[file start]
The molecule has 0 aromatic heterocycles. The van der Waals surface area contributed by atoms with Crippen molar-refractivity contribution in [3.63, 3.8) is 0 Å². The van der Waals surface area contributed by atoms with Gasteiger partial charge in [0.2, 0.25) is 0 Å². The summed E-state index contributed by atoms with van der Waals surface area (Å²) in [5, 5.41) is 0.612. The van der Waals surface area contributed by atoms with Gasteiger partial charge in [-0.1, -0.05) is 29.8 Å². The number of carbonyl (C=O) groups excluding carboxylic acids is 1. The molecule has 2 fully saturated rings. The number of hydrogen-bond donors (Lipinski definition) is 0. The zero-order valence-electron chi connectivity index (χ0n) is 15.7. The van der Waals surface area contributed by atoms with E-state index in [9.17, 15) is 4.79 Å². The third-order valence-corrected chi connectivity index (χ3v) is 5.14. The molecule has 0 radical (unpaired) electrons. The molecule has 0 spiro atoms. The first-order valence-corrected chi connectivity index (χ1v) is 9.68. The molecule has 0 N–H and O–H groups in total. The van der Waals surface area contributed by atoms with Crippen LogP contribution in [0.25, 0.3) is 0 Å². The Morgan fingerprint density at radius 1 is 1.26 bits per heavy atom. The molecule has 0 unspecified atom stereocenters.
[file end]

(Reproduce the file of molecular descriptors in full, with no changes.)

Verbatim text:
The molecule has 0 aromatic heterocycles. The van der Waals surface area contributed by atoms with Crippen molar-refractivity contribution in [3.63, 3.8) is 0 Å². The van der Waals surface area contributed by atoms with Gasteiger partial charge in [0.2, 0.25) is 0 Å². The summed E-state index contributed by atoms with van der Waals surface area (Å²) in [5, 5.41) is 0.612. The van der Waals surface area contributed by atoms with Gasteiger partial charge in [-0.1, -0.05) is 29.8 Å². The number of carbonyl (C=O) groups excluding carboxylic acids is 1. The molecule has 2 fully saturated rings. The number of hydrogen-bond donors (Lipinski definition) is 0. The zero-order valence-electron chi connectivity index (χ0n) is 15.7. The van der Waals surface area contributed by atoms with E-state index in [9.17, 15) is 4.79 Å². The third-order valence-corrected chi connectivity index (χ3v) is 5.14. The molecule has 0 radical (unpaired) electrons. The molecule has 0 spiro atoms. The first-order valence-corrected chi connectivity index (χ1v) is 9.68. The molecule has 0 N–H and O–H groups in total. The van der Waals surface area contributed by atoms with Crippen LogP contribution in [0.25, 0.3) is 0 Å². The Morgan fingerprint density at radius 1 is 1.26 bits per heavy atom. The molecule has 0 unspecified atom stereocenters.